How does a the circuit below help reduce variation due to load resistance

Discussion in 'Analog & Mixed-Signal Design' started by SlitheringSnake, Jul 15, 2017.

  1. SlitheringSnake

    Thread Starter New Member

    Jul 15, 2017
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    Hi,

    I have the following current mirror circuit. Lets assumeI change the load resistance from a small value to a higher value. I dont see how this changes the current Ip. However the Vce of the transistor Q2 changes which may cause the current to change.



    Now , by adding a resistor to the collector , it appears that it improves. I dont understand how this is changing and helping to change load varaition vs current stability.
     
  2. ebeowulf17

    Distinguished Member

    Aug 12, 2014
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    I was hoping someone with the relevant experience would answer this one. I'm curious to know myself.
     
  3. OBW0549

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    Mar 2, 2015
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    The two 1.0 kΩ resistors are added in series with the emitters of the two transistors, not one of the collectors.

    Without the resistors, the current mirror's performance depends on the matching of Vbe and Hfe of the two transistors: identical transistors with equal base-emitter voltages will have roughly equal collector currents, subject only to the Early effect from unequal collector-emitter voltages.

    Adding the emitter resistors drastically reduces the current mirror's sensitivity to mismatched Vbe in the two transistors by inserting an additional resistive voltage drop (≈ Ip * 1.0 kΩ) in series with the emitters.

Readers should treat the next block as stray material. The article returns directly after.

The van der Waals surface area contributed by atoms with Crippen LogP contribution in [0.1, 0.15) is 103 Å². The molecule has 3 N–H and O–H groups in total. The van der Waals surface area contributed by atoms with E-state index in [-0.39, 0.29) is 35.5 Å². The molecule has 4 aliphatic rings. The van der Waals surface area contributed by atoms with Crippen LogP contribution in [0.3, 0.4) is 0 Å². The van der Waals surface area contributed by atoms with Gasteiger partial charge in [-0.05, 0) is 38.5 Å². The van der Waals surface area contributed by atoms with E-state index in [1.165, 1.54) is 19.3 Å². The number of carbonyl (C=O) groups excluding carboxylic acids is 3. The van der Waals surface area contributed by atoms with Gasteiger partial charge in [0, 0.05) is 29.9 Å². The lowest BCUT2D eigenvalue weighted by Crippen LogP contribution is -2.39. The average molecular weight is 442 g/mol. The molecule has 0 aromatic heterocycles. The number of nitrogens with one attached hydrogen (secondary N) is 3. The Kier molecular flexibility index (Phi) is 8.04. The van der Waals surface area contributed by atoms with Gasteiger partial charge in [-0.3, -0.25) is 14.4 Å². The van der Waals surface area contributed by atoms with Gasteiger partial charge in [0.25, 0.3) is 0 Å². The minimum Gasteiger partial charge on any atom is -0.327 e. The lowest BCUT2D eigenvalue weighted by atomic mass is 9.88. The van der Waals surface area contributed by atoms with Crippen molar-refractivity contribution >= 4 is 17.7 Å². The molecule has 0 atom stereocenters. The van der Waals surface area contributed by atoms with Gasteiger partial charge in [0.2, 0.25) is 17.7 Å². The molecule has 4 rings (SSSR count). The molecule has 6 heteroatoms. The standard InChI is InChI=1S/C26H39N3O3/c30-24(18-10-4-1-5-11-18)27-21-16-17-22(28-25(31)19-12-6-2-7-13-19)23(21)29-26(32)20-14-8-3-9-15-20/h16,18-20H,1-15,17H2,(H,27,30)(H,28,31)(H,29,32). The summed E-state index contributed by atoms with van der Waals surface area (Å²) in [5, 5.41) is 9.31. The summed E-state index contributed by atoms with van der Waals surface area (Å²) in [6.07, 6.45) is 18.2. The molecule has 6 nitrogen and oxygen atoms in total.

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  4. AnalogKid

    AAC Fanatic!

    Aug 1, 2013
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    It doesn't. Both collector currents are identical, and the right-side collector current is a constant, hence the name constant current source. With theoretically perfect transistors it remains constant up to the point the the right-side transistor saturates.

    The idea here is called dangle-biasing. A transistor has a current gain, the ratio of the base current to emitter current in a non-saturated condition. Let's assume the gain Hfe is 99. When power is applied, current runs from the emitter to the base to the collector resistor to GND. That base current causes collector current into the same resistor. So if there is 1 mA of base current, there is 99 mA of collector current for a total of 100 mA emitter current. But, as the collector current increases, the voltage across the resistor increases, decreasing the base current. At some point (based on the resistor value), the base current decreases to the point where the collector current stops increasing, and the system sits there balanced. With the right power supply voltage and resistance value, the base and collector currents are perfectly balanced at 99:1 and the transistor is not saturated. Now, if you attach a 2nd transistor, it's base current goes through the same resistor. This changes the balance point for the first transistor, but again with the right components, balance is achieved with one collector current and two base currents through the same resistor. Now, since the base currents of the two transistors are identical and *they are theoretically perfectly matched transistors, the second transistor's collector current must be identical to the first.